I don’t know about you, but the headlines on pharmaceutical companies substantially raising prices over a short period of time (without good reason) appear far too often for my taste – and we write about drug pricing issues frequently on this blog. But a quieter game of drug company manipulation has been taking place at the same time.
Once a new prescription drug passes the FDA approval process the pharmaceutical company receives a patent, essentially giving the manufacturer a monopoly on all rights to that drug for 20 years. Then the patent expires, ideally ushering in a wave of competition from other drug manufacturers and effectively pushing the price lower to the benefit of the public. Sadly, it is no surprise to me that brand name drug manufacturers come up with strategies to delay competitors from entering their market.
The Creating and Restoring Equal Access to Equivalent Samples (CREATES) Act, a bipartisan bill currently in the Senate, attempts to address one of the most prevalent tactics being used today; the brand name drug manufacturer refuses to sell their drug to the competitor (which needs the drug to conduct bioequivalence testing, so it can safely replicate it for generic use) by twisting FDA safety requirements.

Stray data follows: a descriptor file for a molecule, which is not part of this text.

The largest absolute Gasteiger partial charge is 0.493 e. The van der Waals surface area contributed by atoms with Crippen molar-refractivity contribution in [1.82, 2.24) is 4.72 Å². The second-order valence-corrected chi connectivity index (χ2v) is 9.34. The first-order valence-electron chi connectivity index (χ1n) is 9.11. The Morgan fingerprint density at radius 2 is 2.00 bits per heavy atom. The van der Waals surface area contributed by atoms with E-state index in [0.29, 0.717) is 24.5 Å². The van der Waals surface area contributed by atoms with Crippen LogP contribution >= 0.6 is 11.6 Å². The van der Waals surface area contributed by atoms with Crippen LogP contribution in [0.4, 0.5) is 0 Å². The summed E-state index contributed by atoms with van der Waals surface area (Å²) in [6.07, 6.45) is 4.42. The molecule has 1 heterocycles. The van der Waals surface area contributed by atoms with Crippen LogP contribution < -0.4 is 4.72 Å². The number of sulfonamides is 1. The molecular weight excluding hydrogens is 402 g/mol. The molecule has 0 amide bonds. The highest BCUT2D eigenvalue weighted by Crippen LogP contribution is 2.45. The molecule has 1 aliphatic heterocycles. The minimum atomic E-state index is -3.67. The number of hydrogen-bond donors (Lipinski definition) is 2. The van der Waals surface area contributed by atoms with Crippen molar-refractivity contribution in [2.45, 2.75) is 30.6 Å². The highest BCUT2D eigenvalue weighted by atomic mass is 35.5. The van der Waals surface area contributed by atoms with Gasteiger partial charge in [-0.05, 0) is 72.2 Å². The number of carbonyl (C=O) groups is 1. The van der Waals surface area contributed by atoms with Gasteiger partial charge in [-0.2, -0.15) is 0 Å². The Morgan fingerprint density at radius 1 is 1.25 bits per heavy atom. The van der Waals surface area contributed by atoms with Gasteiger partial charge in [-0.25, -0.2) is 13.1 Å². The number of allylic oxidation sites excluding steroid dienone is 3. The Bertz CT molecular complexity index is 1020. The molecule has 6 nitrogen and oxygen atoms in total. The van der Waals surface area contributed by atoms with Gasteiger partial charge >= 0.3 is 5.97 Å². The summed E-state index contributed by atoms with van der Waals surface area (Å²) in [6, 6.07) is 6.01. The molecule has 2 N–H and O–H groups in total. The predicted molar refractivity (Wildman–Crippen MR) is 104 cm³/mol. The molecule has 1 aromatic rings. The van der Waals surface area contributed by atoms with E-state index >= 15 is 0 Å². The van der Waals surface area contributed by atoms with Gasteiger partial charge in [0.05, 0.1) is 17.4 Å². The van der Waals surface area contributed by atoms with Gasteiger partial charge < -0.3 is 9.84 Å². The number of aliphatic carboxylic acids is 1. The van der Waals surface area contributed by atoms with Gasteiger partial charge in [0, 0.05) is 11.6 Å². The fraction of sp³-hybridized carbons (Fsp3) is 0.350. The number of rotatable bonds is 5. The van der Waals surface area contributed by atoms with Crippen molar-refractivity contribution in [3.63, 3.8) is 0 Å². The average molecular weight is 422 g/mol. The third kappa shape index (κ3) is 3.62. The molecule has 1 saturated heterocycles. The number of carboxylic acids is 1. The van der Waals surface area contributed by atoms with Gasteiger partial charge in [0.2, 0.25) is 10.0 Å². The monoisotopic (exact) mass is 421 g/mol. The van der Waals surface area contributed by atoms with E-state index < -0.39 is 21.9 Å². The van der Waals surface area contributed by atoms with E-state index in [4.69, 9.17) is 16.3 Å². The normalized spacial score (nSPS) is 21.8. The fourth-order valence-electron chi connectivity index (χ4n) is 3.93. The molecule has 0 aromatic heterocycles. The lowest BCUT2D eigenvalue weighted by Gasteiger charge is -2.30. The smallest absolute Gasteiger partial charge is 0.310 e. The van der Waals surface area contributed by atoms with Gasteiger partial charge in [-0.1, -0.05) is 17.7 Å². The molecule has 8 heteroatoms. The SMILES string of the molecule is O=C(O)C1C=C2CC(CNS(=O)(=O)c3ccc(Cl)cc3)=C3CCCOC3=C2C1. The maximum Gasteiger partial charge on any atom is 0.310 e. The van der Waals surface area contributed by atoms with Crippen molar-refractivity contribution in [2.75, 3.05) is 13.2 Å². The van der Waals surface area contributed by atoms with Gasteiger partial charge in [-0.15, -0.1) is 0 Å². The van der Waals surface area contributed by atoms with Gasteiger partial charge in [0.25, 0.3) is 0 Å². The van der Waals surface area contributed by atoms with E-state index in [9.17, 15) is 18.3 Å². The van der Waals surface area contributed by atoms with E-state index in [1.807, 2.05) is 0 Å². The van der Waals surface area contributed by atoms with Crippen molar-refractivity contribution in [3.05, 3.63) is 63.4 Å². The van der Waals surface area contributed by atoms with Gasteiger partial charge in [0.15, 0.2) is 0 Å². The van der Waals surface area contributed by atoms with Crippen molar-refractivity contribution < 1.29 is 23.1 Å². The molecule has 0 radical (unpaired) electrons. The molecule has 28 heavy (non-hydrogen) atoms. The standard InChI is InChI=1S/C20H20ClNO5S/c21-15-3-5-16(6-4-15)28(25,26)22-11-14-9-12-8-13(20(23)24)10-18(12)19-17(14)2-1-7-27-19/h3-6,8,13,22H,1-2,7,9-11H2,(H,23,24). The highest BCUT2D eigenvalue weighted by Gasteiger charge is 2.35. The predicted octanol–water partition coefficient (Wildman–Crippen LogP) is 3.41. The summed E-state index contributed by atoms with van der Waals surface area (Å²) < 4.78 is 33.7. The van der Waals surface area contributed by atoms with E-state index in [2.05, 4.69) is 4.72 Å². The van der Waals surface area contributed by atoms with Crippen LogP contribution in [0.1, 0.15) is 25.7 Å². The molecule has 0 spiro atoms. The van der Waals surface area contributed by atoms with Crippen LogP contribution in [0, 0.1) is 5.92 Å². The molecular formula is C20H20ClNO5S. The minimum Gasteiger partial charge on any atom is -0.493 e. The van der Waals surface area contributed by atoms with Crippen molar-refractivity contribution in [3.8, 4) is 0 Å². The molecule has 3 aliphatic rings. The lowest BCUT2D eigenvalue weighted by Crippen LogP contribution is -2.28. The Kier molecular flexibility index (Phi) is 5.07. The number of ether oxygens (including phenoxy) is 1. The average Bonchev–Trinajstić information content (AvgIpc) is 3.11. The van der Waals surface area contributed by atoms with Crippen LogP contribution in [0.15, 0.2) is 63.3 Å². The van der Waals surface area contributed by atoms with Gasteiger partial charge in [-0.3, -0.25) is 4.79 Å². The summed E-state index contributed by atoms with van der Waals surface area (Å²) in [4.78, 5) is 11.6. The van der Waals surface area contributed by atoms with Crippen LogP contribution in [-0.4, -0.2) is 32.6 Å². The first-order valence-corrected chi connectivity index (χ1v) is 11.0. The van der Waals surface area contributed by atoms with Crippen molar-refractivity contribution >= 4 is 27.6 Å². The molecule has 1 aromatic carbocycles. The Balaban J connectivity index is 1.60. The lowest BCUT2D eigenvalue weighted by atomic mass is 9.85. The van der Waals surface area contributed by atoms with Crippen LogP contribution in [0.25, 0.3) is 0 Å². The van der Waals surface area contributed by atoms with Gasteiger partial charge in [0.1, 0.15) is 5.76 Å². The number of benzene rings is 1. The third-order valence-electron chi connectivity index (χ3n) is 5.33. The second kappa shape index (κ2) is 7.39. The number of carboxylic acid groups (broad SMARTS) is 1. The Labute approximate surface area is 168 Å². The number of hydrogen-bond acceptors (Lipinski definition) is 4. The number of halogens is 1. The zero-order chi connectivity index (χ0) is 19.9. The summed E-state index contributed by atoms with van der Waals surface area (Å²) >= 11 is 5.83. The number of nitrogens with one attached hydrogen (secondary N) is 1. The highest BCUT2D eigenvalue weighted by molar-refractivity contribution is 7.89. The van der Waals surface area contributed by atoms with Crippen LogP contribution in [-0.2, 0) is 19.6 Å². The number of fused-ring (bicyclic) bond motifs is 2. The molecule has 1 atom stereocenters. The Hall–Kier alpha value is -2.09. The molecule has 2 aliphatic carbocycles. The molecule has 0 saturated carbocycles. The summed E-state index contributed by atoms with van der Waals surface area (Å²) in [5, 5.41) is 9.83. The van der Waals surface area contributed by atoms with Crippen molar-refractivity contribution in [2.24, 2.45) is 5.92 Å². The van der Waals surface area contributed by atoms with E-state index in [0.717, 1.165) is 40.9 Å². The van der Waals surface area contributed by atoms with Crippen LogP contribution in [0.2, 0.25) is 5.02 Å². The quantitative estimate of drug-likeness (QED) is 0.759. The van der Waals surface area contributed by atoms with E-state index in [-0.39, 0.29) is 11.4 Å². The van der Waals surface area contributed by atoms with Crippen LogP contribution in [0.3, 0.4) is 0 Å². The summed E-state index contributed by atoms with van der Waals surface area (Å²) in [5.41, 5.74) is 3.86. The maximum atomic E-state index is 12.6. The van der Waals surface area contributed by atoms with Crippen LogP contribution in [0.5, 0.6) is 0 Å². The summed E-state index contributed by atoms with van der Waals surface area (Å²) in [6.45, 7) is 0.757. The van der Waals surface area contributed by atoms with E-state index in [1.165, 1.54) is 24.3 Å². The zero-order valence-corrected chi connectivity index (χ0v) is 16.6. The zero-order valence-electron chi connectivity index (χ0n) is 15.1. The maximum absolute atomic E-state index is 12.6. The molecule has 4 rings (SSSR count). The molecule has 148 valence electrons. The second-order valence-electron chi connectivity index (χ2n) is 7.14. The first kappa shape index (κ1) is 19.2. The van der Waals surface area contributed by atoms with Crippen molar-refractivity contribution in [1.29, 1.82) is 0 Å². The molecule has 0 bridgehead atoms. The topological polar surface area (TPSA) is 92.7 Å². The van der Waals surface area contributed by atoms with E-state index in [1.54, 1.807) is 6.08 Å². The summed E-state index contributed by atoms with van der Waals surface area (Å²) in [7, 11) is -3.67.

Brand name manufacturers often defend their actions by pointing to failures generic manufacturers have experienced when trying to replicate, which I think in some circumstances appears to be a valid argument. But when you consider other strategies used by brand name manufacturers to delay competitors from entering their market (such as “pay-for-delay” agreements and “citizen” petitions – topics for another blog, and creating long-release formulas which we mentioned recently), their intention from the outside perspective appears to be profit over public wellbeing.
The CREATES Act would allow the generic drug manufacturer to sue the brand manufacturer, compelling it into providing samples of the drug. If the act can pass Congress, it will hopefully start a trend towards competitive drug pricing that could positively impact the overall cost of healthcare, and by extension your health insurance premiums. Stay tuned.